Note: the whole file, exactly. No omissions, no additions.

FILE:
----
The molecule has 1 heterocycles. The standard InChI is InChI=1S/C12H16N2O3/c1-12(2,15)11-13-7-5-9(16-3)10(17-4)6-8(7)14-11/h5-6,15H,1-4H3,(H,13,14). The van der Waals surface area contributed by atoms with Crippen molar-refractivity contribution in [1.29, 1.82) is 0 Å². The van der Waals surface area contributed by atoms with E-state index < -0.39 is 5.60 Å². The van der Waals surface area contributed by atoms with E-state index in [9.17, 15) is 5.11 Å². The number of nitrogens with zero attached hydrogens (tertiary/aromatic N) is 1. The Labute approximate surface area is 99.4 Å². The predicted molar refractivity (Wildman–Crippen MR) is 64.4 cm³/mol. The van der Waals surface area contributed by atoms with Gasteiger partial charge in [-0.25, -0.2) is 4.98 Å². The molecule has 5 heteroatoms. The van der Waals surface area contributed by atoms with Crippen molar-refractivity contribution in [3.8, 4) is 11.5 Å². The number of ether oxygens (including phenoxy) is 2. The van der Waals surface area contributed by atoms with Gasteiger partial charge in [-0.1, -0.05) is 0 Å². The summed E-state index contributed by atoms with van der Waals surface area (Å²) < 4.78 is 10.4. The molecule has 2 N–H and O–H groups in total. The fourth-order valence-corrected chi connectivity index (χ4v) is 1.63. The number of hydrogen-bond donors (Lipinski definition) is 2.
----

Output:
The molecule has 1 heterocycles. The standard InChI is InChI=1S/C12H16N2O3/c1-12(2,15)11-13-7-5-9(16-3)10(17-4)6-8(7)14-11/h5-6,15H,1-4H3,(H,13,14). The van der Waals surface area contributed by atoms with Crippen molar-refractivity contribution in [1.29, 1.82) is 0 Å². The van der Waals surface area contributed by atoms with E-state index < -0.39 is 5.60 Å². The van der Waals surface area contributed by atoms with E-state index in [9.17, 15) is 5.11 Å². The number of nitrogens with zero attached hydrogens (tertiary/aromatic N) is 1. The Labute approximate surface area is 99.4 Å². The predicted molar refractivity (Wildman–Crippen MR) is 64.4 cm³/mol. The van der Waals surface area contributed by atoms with Gasteiger partial charge in [-0.25, -0.2) is 4.98 Å². The molecule has 5 heteroatoms. The van der Waals surface area contributed by atoms with Crippen molar-refractivity contribution in [3.8, 4) is 11.5 Å². The number of ether oxygens (including phenoxy) is 2. The van der Waals surface area contributed by atoms with Gasteiger partial charge in [-0.1, -0.05) is 0 Å². The summed E-state index contributed by atoms with van der Waals surface area (Å²) < 4.78 is 10.4. The molecule has 2 N–H and O–H groups in total. The fourth-order valence-corrected chi connectivity index (χ4v) is 1.63. The number of hydrogen-bond donors (Lipinski definition) is 2.